The walkway continues past the Mirror Wall onto an iron footbridge that appears dangerous due to its attachment to the steep rock face. From this vantage point, a big rock rests on stone slabs below. The popular theory is that in the event of an attack, the slabs would have been knocked away, causing the boulder to fall on the attackers below, but it’s more likely that the slabs were designed to keep the rock from going over the cliff accidentally.

The Lion’s History

Further up the rock, a steep flight of limestone stairs leads to the Lion Platform, a large spur that emerges from the north side of the rock just below the top. A last stairway leads up past the ruins of a massive lion statue with two large paws carved out of the rock at its feet. The path to the summit appears to have gone right through the statue’s mouth. Kassapa’s visitors must have been astounded by the beast’s huge size and complex symbolism. A lion was the most prominent emblem of Sinhalese royalty, and Kassapa’s size was most likely meant to represent his rank and legitimize his fictitious claim to the throne.
Ironically, Kassapa appears to have had a phobia of heights, and it is believed that a large wall would have enclosed these steps at first. However, this is of little comfort to modern vertigo patients, who must scale a slender iron ladder affixed to the exposed rock face in order to reach the pinnacle. The entire length of the rockface above, which once had steps up to the summit, is adorned with numerous striations and grooves.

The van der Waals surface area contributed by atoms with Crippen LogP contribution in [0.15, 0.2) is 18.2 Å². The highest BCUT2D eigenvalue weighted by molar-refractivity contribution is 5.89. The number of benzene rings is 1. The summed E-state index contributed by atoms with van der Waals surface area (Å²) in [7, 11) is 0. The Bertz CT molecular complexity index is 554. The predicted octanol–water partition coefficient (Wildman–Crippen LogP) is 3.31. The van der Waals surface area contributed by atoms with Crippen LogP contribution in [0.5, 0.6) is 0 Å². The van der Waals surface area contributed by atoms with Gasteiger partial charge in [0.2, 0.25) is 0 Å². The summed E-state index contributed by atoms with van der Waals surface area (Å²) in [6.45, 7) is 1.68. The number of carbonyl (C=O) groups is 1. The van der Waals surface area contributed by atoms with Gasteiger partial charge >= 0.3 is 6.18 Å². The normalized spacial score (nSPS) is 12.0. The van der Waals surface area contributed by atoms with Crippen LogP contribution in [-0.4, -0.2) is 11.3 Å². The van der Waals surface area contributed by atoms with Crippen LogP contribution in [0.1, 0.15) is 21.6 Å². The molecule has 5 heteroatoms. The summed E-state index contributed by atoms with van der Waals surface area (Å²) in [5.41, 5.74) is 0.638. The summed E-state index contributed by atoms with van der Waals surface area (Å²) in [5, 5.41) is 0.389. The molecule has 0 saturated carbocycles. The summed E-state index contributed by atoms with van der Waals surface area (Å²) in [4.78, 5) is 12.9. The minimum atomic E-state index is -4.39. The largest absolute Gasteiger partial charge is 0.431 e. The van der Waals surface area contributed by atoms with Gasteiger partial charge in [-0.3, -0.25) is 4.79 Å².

The peak of the Sigiriya rock

It appears enormous at the summit of the arduous ascent. This was Kassapa’s palace, and construction nearly occupied the entire region at one point. The only thing that remains now are the foundations, and it’s tough to make sense of it all; the major appeal is the stunning view down to the Water Gardens and across the surrounding countryside. The Royal Palace is now nothing more than a basic, square brick platform located at the very top of the cliff. The highest part is enclosed by sloping terraced walls, beneath which lies a vast rock-hewn tank; water is said to have been channeled to the peak by a complicated hydraulic system driven by windmills. Below this point, four more terraces, apparently originally gardens, drop to the foot of the mountain above Sigiriya Wewa.